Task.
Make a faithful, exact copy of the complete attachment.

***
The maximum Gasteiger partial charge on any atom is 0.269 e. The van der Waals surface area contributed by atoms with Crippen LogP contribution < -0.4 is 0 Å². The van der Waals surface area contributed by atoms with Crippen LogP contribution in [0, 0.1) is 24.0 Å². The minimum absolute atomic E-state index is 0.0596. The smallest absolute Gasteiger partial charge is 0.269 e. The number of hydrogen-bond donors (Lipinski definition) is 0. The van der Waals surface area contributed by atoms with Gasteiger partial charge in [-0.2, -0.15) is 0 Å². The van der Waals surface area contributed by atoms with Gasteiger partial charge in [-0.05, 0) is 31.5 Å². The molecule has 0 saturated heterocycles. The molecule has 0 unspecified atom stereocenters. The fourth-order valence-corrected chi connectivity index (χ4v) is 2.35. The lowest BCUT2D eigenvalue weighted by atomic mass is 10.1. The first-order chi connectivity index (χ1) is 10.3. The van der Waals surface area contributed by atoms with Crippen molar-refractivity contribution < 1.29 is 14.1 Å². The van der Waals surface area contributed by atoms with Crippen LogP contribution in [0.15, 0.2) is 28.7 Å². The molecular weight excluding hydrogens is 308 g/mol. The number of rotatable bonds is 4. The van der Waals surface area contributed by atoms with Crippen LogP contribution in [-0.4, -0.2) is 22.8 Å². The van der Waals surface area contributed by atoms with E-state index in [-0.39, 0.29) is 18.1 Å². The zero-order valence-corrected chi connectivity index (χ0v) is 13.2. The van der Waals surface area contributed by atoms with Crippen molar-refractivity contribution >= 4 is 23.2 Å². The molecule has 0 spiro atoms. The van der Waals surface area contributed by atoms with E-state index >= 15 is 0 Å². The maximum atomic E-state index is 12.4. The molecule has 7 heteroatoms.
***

The maximum Gasteiger partial charge on any atom is 0.269 e. The van der Waals surface area contributed by atoms with Crippen LogP contribution < -0.4 is 0 Å². The van der Waals surface area contributed by atoms with Crippen LogP contribution in [0, 0.1) is 24.0 Å². The minimum absolute atomic E-state index is 0.0596. The smallest absolute Gasteiger partial charge is 0.269 e. The number of hydrogen-bond donors (Lipinski definition) is 0. The van der Waals surface area contributed by atoms with Gasteiger partial charge in [-0.2, -0.15) is 0 Å². The van der Waals surface area contributed by atoms with Gasteiger partial charge in [-0.05, 0) is 31.5 Å². The molecule has 0 saturated heterocycles. The molecule has 0 unspecified atom stereocenters. The fourth-order valence-corrected chi connectivity index (χ4v) is 2.35. The lowest BCUT2D eigenvalue weighted by atomic mass is 10.1. The first-order chi connectivity index (χ1) is 10.3. The van der Waals surface area contributed by atoms with Crippen molar-refractivity contribution < 1.29 is 14.1 Å². The van der Waals surface area contributed by atoms with Crippen LogP contribution in [0.15, 0.2) is 28.7 Å². The molecular weight excluding hydrogens is 308 g/mol. The number of rotatable bonds is 4. The van der Waals surface area contributed by atoms with Crippen LogP contribution in [-0.4, -0.2) is 22.8 Å². The van der Waals surface area contributed by atoms with E-state index in [-0.39, 0.29) is 18.1 Å². The zero-order valence-corrected chi connectivity index (χ0v) is 13.2. The van der Waals surface area contributed by atoms with Crippen molar-refractivity contribution >= 4 is 23.2 Å². The molecule has 0 spiro atoms. The van der Waals surface area contributed by atoms with E-state index >= 15 is 0 Å². The maximum atomic E-state index is 12.4. The molecule has 7 heteroatoms.